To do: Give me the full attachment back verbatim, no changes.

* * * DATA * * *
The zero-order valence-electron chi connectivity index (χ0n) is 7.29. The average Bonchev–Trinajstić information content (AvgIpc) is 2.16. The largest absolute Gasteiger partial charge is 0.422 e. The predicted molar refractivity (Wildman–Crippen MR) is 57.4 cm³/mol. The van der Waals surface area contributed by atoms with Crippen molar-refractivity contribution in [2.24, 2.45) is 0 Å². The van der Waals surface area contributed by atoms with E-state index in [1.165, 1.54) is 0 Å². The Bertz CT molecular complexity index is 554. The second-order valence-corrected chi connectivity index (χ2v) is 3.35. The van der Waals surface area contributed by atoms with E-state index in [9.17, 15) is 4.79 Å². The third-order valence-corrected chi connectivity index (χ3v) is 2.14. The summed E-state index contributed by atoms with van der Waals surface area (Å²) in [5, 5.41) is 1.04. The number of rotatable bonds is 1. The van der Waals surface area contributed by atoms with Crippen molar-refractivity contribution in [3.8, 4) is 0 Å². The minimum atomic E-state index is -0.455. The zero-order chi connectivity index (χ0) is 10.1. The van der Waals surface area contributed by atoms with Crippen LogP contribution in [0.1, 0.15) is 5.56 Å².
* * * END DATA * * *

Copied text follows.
The zero-order valence-electron chi connectivity index (χ0n) is 7.29. The average Bonchev–Trinajstić information content (AvgIpc) is 2.16. The largest absolute Gasteiger partial charge is 0.422 e. The predicted molar refractivity (Wildman–Crippen MR) is 57.4 cm³/mol. The van der Waals surface area contributed by atoms with Crippen molar-refractivity contribution in [2.24, 2.45) is 0 Å². The van der Waals surface area contributed by atoms with E-state index in [1.165, 1.54) is 0 Å². The Bertz CT molecular complexity index is 554. The second-order valence-corrected chi connectivity index (χ2v) is 3.35. The van der Waals surface area contributed by atoms with E-state index in [9.17, 15) is 4.79 Å². The third-order valence-corrected chi connectivity index (χ3v) is 2.14. The summed E-state index contributed by atoms with van der Waals surface area (Å²) in [5, 5.41) is 1.04. The number of rotatable bonds is 1. The van der Waals surface area contributed by atoms with Crippen molar-refractivity contribution in [3.8, 4) is 0 Å². The minimum atomic E-state index is -0.455. The zero-order chi connectivity index (χ0) is 10.1. The van der Waals surface area contributed by atoms with Crippen LogP contribution in [0.1, 0.15) is 5.56 Å².